18 July 2022: Open Democracy: There will never be another Mo Farah
As terrible as these revelations are, what’s more shocking is that he’d never receive that level of compassion today Francesca Humi
Last Wednesday, Mo Farah revealed in a new BBC documentary that he had not come to the UK as a refugee. He had, in fact, been trafficked to the UK to be a domestic worker when he was a child.
In his heart-breaking testimony, he describes being forced to cook, clean, and care for the children of his employers. He explains how he confided in his PE teacher at school, who then referred him to social services. The documentary shows that Farah’s school repeatedly petitioned the Home Office to grant him British citizenship, so that he could represent Great Britain in international running competitions. And in a particularly powerful segment, he is advised about the potential legal repercussions of sharing his true identity and story. Even now, he learns, the Home Office could revoke his citizenship if it wanted to.
What happened to Farah is shocking and moving. But for those working in the trafficking and exploitation sector, it is also familiar. I hear stories like his all the time in my work at Kanlungan Filipino Consortium, a community-based charity in London that supports domestic workers, undocumented migrants, and trafficking survivors. Many of our clients are Filipino women. Some have been made to work under horrific conditions. Think 12 hours a day for little to no pay, sleeping on the kitchen floor, and subsisting from their employers’ leftovers. They are often brought to the UK by their employers without knowing where they’re going or for how long, and without access to their contract and passports.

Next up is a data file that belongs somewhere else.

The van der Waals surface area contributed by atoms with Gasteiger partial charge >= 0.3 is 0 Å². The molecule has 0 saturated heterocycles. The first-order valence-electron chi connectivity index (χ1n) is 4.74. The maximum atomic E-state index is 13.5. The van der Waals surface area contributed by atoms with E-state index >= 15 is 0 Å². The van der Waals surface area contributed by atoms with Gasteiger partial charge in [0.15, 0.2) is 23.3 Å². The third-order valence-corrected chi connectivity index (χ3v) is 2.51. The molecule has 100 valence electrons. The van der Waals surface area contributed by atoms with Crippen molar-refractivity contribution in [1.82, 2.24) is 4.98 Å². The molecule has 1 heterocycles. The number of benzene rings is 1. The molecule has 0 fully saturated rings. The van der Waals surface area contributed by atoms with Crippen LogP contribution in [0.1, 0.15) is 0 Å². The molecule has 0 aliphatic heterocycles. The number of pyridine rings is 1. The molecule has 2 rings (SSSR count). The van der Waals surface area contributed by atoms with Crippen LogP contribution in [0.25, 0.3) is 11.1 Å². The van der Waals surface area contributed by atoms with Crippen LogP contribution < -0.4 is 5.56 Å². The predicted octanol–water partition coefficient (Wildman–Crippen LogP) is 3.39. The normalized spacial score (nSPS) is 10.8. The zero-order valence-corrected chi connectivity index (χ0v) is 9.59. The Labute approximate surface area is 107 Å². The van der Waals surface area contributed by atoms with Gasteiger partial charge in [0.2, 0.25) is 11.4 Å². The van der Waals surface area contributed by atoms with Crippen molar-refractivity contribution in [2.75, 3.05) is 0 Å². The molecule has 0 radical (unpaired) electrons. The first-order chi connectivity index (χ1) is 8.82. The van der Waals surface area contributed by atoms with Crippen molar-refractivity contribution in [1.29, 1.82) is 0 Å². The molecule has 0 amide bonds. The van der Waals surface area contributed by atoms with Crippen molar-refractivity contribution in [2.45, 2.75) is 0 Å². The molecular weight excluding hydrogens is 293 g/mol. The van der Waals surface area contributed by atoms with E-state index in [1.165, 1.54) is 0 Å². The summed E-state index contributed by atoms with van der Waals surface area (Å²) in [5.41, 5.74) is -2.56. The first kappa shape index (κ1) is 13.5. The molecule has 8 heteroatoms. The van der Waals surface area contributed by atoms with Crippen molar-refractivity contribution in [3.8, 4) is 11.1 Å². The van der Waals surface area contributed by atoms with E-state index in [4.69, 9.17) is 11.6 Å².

But one part of The Real Mo Farah surprised even me: the fact that it worked out. If Farah had spoken to his PE teacher today, rather than in the 1990s, events would almost certainly have taken a different course. Mo Farah, it’s safe to say, would never have been allowed to become Mo Farah.